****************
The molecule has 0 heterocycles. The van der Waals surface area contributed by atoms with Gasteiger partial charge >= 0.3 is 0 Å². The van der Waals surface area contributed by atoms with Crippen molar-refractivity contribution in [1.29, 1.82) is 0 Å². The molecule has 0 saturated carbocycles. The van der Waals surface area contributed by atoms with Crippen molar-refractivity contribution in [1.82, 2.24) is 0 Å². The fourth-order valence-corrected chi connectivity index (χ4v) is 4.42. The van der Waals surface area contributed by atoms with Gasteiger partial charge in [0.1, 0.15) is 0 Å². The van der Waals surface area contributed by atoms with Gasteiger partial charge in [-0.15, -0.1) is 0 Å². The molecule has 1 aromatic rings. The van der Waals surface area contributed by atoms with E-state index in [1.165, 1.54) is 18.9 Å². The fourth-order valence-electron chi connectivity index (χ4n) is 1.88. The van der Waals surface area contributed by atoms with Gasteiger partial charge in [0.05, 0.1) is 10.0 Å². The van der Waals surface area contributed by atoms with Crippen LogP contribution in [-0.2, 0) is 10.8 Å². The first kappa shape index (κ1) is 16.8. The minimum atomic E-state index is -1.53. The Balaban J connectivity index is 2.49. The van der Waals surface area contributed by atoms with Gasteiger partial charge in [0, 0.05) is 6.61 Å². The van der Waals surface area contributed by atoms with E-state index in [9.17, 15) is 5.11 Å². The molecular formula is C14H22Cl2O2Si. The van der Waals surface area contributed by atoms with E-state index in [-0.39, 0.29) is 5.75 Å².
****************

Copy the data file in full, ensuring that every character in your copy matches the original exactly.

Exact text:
The molecule has 0 heterocycles. The van der Waals surface area contributed by atoms with Gasteiger partial charge >= 0.3 is 0 Å². The van der Waals surface area contributed by atoms with Crippen molar-refractivity contribution in [1.29, 1.82) is 0 Å². The molecule has 0 saturated carbocycles. The van der Waals surface area contributed by atoms with Crippen molar-refractivity contribution in [1.82, 2.24) is 0 Å². The fourth-order valence-corrected chi connectivity index (χ4v) is 4.42. The van der Waals surface area contributed by atoms with Gasteiger partial charge in [0.1, 0.15) is 0 Å². The van der Waals surface area contributed by atoms with Gasteiger partial charge in [-0.15, -0.1) is 0 Å². The molecule has 1 aromatic rings. The van der Waals surface area contributed by atoms with E-state index in [1.165, 1.54) is 18.9 Å². The fourth-order valence-electron chi connectivity index (χ4n) is 1.88. The van der Waals surface area contributed by atoms with Gasteiger partial charge in [0.05, 0.1) is 10.0 Å². The van der Waals surface area contributed by atoms with Crippen LogP contribution in [-0.2, 0) is 10.8 Å². The first kappa shape index (κ1) is 16.8. The minimum atomic E-state index is -1.53. The Balaban J connectivity index is 2.49. The van der Waals surface area contributed by atoms with Gasteiger partial charge in [0, 0.05) is 6.61 Å². The van der Waals surface area contributed by atoms with E-state index in [9.17, 15) is 5.11 Å². The molecular formula is C14H22Cl2O2Si. The van der Waals surface area contributed by atoms with E-state index in [-0.39, 0.29) is 5.75 Å².